‘DRONE‘ takes you inside the secret CIA drone war with intimate stories from the war on terror. People living under drones in Pakistan and drone pilots struggling with killing through joysticks in the US.
The film covers diverse and integral ground from the recruitment of young pilots at gaming conventions and the re-definition of “going to war”, to the moral stance of engineers behind the technology, the world leaders giving the secret “green light” to engage in the biggest targeted killing program in history, and the people willing to stand up against the violations of civil liberties and fight for transparency, accountability and justice.
This is just the beginning. In the midst of fast advancement of technology and lagging international legislation the film shows how drones change wars and possibly our future.
Anticipating the film’s 2015 DOXA Documentary Film Festival screening on May 9, 2015, we spoke with the film’s Director Tonje Hessen Schei in Oslo, about her approach to constructing documentary narratives, President Obama’s failed promises, the drone war’s relation to gaming, and more.
The 2015 DOXA Documentary Film Festival runs April 30 – May 10, 2015 at various venues in Vancouver, Canada.
Find more information & tickets to ‘Drone’ at the 215 DOXA Documentary Film Festival – HERE
What is your philosophy towards constructing a documentary narrative?
The most important thing is to tell human stories. Also, to tell stories that are not getting covered properly in the mainstream media. I usually like to find stories that touch on issues I feel are important and to put them in the perspective of the day, as well as the future.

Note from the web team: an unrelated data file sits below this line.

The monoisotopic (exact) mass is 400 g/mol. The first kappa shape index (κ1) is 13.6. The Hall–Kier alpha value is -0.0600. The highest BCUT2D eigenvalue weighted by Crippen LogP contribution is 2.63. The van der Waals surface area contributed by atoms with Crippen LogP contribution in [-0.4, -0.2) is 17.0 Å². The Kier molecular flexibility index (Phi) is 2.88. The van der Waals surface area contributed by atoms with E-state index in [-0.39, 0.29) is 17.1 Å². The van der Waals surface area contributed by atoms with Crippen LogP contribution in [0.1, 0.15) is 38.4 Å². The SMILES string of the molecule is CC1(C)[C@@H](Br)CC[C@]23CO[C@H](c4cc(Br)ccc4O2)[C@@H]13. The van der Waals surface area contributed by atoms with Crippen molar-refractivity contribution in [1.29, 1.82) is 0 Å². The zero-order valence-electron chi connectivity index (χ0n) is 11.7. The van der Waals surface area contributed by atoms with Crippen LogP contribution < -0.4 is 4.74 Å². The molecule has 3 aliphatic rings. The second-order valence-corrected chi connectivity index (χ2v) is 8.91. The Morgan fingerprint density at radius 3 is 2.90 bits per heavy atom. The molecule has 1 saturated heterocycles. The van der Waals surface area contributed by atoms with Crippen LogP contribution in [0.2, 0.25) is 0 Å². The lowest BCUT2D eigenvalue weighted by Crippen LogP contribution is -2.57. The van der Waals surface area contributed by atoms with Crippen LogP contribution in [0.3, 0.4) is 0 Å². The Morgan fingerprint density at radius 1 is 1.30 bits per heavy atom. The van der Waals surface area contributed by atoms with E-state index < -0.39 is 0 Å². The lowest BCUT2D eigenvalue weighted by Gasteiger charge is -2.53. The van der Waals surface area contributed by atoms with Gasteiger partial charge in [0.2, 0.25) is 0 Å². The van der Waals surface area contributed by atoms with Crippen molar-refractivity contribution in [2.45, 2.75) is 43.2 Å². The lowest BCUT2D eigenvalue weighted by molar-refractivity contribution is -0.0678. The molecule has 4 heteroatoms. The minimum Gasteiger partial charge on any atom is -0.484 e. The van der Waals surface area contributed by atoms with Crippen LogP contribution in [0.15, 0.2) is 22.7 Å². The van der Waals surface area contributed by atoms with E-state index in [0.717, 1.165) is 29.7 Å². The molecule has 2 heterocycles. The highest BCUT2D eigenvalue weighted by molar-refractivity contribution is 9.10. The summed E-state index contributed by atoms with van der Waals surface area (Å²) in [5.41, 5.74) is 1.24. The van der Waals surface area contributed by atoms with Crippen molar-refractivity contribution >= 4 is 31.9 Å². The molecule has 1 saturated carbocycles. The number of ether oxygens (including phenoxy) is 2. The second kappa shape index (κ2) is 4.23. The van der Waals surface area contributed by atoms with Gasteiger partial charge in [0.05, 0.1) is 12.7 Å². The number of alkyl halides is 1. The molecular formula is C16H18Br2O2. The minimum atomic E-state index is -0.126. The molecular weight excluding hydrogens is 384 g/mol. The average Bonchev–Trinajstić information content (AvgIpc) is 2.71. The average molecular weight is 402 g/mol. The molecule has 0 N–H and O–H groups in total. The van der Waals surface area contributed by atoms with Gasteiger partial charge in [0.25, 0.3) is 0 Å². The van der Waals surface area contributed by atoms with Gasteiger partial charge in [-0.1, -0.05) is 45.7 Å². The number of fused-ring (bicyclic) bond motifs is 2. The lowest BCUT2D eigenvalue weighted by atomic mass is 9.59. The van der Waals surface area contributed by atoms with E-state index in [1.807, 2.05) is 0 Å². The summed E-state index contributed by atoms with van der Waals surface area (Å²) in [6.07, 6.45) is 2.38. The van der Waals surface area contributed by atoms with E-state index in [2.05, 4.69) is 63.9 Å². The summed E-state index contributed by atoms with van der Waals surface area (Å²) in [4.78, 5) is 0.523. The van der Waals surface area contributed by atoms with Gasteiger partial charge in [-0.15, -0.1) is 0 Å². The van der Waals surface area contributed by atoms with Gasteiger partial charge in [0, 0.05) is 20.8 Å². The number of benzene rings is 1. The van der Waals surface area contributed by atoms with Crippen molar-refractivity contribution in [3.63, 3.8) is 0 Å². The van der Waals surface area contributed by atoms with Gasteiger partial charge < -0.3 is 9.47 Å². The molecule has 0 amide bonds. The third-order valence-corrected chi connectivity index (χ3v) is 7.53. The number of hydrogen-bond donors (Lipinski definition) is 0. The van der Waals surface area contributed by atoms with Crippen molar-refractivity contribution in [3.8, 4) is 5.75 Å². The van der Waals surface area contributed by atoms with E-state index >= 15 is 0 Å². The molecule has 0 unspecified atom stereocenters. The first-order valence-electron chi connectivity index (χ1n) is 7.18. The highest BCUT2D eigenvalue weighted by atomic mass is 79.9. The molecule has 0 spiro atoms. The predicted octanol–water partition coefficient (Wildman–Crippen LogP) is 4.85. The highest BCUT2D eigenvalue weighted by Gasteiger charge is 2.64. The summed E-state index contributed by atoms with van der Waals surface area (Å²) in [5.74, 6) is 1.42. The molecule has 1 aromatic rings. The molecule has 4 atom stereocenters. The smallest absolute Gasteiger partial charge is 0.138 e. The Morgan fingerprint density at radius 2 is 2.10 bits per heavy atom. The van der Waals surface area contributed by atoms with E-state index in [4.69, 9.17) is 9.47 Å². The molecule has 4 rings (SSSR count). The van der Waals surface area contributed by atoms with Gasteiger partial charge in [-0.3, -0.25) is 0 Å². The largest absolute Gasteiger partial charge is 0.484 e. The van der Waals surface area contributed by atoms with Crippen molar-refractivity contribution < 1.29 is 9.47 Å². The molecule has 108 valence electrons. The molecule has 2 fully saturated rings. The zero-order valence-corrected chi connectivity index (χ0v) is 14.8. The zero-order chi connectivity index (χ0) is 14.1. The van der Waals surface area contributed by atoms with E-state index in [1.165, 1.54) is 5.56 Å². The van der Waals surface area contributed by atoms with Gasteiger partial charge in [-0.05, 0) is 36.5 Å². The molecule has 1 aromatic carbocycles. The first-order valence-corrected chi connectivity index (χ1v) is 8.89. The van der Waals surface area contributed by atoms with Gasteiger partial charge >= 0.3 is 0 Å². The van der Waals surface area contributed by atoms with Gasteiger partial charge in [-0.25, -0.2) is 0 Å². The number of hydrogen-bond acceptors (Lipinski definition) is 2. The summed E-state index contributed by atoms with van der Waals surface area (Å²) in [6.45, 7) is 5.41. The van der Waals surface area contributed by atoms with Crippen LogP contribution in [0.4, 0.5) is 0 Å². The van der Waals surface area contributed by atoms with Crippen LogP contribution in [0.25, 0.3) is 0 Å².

Would you say you go into a film with a “fly on the wall” approach, or with an activist approach?
The notion of objectivity left us a long time ago. I think it is completely impossible to be objective. To me, it is important to build contact with the audience early so they understand the films is a subjective take on the issue at hand. A documentary is an argument in a bigger picture. It has always been important to tell as many sides of the story as possible, rather than pointing fingers we make films for people who think for themselves.
When you decided to take on the subject of drone warfare at the feature length level, was there a specific instance where you thought the film had to get made or was it more a result of the overall environment of unmanned killing we seem to have been living in for the past decade or so?
I started thinking about this film in 2010 when I was working on my last one. That film looked at how kids in the US live their lives behind screens and are stuck in the virtual world. I came across a story about a gamer who dropped out of high school and joined the military. Very quickly, he was sent to be a drone pilot because of the skills he had acquired gaming. To me, the thought of kids going from getting points per kill to actually killing people on the other side of the world is very terrifying.
I lived in the US during Obama’s election campaign and to see him go from the promise of closing down Guantanamo Bay and ending torture to literally killing thousands of people on the other side of the world based on suspicion is disconcerting. The lack of criticism or demand for accountability and transparency from the rest of the world also made me feel like this film needed get be made.
What are your impressions on Obama’s role in all this? He was awarded the Nobel Prize in Oslo, which was a move seemed to represent more of a “well, you’re not George W Bush” sentiment rather than one of any substantive accomplishment. As the Nobel Prize is an Oslo institution, what are the impressions in Norway toward the committee’s decision?
Obama getting the Nobel Prize was thought as a preemptive award. One of him taking on a different role than George W Bush. It has definitely sparked a lot of controversy and debate in Norway. It is a decision, at least looking back, that does not fit with the Nobel legacy. I have been very surprised as to how Obama has become the drone president.